to those of which Torula is a sort of offshoot. It is certain that such diseases are propagated by contagion and infection, in just the same way as ordinary contagious and infectious diseases are propagated. Of course, it does not follow from this, that all contagious and infectious diseases are caused by organisms of as definite and independent a character as the Torula; but, I think, it does follow that it is prudent and wise to satisfy one's self in each particular case, that the "germ-theory" cannot and will not explain the facts, before having recourse to hypotheses which have no equal support from analogy.—Contemporary Review.
WHILE the scientific world and his own countrymen are rivals in doing honor to Prof. Palmieri for his zeal in remaining at his post in spite of all danger, it may be interesting to examine in some detail the work done at the Observatory of Mount Vesuvius. We know wonderfully little about the origin and mutual dependence of volcanic phenomena. This is due to a want of accurate observations. For the complete investigation we require first to know at what dates earthquakes and eruptions occur at different parts of the earth. Next we must have observations of the direction and exact hour at which a wave of disturbance passes different places whose positions are known. This gives us the velocity of the wave, and helps to determine the position, under the earth's surface, of the centre of disturbance; or, if a wave be propagated over the sea, we obtain a means of estimating the average depth of the intervening ocean; for the velocity of a wave increases with the depth of the sea. This method gives one of the best determinations we possess of the depth of the Pacific Ocean. But beyond this we must have observations made systematically at some place subject to earthquakes and volcanic eruptions. No place in Europe is more suitable for this than the neighborhood of Mount Vesuvius; and it was for such observations that an observatory was established there.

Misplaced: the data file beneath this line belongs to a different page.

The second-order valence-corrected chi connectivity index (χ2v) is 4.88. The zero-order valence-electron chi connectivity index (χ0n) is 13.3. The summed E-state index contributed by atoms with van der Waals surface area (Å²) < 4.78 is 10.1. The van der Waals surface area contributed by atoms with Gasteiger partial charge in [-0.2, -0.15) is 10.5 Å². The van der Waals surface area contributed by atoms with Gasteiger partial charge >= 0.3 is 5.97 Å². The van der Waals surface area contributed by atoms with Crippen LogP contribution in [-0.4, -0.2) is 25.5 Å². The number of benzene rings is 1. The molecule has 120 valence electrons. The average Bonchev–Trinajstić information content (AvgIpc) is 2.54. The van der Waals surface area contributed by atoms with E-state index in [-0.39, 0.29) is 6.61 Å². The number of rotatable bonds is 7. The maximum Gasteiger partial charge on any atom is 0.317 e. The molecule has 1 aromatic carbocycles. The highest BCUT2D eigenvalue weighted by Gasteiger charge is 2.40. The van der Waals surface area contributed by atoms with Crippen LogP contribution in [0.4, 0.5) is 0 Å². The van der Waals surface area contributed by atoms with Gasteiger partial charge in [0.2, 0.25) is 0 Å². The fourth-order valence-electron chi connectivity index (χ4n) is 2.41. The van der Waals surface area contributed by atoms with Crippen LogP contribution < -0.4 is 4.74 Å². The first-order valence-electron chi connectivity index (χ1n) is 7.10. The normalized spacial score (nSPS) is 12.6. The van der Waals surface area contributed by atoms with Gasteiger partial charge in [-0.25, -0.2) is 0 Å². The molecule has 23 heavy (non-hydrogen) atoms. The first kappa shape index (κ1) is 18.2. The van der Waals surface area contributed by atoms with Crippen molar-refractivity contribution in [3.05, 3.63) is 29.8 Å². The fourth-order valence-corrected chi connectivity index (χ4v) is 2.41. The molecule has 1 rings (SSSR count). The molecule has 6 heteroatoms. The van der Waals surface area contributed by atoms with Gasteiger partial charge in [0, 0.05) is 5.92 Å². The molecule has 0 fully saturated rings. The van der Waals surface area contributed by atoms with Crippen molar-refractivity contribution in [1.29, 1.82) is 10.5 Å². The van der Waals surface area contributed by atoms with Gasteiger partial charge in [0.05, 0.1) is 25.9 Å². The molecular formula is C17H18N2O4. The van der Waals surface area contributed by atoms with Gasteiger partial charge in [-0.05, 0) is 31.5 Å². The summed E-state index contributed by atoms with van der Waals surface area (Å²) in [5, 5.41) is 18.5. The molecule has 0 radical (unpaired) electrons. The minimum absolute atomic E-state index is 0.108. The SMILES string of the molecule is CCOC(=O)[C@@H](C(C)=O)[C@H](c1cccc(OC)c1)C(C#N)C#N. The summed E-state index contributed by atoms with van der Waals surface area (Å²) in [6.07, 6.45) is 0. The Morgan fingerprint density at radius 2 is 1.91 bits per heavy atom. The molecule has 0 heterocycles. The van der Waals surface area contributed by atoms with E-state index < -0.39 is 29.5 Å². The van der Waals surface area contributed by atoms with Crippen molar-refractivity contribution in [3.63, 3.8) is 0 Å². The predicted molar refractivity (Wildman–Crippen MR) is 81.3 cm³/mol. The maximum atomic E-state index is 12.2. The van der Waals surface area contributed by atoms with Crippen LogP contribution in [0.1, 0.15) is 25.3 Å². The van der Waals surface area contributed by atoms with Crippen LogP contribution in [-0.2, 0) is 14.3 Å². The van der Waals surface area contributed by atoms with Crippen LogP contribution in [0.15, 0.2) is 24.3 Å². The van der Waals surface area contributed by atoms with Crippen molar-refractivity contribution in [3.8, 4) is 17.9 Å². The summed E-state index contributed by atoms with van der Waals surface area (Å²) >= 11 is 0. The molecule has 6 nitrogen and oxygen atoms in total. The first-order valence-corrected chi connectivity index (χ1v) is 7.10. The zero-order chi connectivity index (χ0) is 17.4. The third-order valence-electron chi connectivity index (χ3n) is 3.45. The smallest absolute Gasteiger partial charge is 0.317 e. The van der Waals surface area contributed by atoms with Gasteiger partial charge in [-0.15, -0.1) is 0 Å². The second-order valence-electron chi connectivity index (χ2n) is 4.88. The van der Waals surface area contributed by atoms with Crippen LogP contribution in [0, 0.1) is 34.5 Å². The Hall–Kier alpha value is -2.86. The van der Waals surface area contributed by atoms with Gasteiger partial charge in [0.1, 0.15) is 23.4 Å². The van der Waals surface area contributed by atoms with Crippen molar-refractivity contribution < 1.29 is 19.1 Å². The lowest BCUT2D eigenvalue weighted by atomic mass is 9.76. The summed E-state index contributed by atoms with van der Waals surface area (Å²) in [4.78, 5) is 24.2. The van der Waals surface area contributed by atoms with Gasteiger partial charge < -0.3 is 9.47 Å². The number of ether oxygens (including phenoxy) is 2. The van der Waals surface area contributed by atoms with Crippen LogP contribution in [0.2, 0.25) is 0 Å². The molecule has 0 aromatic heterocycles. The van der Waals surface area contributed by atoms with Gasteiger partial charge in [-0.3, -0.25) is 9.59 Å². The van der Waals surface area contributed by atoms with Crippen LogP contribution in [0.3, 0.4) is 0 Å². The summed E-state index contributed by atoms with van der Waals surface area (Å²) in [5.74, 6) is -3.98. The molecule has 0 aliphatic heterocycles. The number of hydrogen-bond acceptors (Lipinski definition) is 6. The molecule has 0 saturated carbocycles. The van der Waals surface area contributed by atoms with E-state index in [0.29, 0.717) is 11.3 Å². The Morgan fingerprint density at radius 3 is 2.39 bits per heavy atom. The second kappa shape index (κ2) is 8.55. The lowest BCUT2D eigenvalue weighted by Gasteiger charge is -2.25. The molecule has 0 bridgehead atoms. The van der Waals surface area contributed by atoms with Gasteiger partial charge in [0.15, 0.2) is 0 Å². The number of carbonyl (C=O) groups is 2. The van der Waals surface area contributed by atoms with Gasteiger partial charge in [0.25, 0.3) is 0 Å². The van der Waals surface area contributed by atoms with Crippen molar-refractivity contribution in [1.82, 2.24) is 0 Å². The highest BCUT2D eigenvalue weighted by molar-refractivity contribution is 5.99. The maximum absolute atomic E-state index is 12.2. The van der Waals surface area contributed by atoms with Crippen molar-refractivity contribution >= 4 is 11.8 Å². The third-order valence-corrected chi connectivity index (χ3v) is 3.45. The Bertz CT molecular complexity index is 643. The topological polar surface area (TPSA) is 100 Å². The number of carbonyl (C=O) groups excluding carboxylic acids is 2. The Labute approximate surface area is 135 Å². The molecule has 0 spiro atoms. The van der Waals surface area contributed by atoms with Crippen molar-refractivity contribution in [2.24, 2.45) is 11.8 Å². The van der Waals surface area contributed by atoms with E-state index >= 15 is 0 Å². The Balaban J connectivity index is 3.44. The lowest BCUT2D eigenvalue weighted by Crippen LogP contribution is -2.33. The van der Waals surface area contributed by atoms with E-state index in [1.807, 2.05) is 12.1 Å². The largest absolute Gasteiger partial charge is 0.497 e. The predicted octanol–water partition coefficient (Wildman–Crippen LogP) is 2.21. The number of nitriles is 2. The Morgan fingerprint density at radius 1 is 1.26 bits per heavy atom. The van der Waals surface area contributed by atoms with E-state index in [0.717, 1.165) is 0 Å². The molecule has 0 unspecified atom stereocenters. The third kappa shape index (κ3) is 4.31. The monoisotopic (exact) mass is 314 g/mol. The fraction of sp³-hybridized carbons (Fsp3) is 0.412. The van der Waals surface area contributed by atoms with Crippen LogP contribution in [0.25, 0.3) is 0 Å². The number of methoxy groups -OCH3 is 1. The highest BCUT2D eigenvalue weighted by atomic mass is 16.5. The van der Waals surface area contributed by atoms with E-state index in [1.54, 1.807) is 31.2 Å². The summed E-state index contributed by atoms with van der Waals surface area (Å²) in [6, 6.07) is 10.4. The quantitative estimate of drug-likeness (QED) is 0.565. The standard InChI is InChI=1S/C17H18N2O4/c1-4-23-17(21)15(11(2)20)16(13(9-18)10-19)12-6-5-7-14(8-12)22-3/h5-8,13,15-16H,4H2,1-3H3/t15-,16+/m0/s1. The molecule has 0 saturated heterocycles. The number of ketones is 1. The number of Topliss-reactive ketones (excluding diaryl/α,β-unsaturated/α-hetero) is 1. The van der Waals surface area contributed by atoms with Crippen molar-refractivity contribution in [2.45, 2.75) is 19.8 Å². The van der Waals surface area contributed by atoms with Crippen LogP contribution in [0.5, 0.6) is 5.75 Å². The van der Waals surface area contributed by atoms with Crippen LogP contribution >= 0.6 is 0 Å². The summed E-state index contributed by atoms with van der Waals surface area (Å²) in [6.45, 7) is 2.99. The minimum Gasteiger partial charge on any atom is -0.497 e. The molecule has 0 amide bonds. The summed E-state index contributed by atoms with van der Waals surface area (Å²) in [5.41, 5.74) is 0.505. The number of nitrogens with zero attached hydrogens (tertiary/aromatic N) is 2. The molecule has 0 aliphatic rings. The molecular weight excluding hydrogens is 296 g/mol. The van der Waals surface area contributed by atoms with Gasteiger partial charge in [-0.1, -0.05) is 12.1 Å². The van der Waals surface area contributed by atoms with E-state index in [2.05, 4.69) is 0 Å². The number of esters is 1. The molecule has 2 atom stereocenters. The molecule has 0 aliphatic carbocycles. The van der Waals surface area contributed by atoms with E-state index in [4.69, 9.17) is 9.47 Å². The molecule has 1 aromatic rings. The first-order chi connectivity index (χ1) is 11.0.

Every one knows that Mount Vesuvius consists of a vast cone of lava and ashes, at the top of which is the great crater. On the northern side, separated from it by the deep valley called the Atrio del Cavallo, rises the precipitous and semicircular Monte Somma. This once formed the crater of the volcano, and the present cone seems to have been formed inside that great crater at the time when Pompeii was overwhelmed. On a spur of rock, a mile or two in length, running down from the Atrio del Cavallo, the Observatory is placed. It is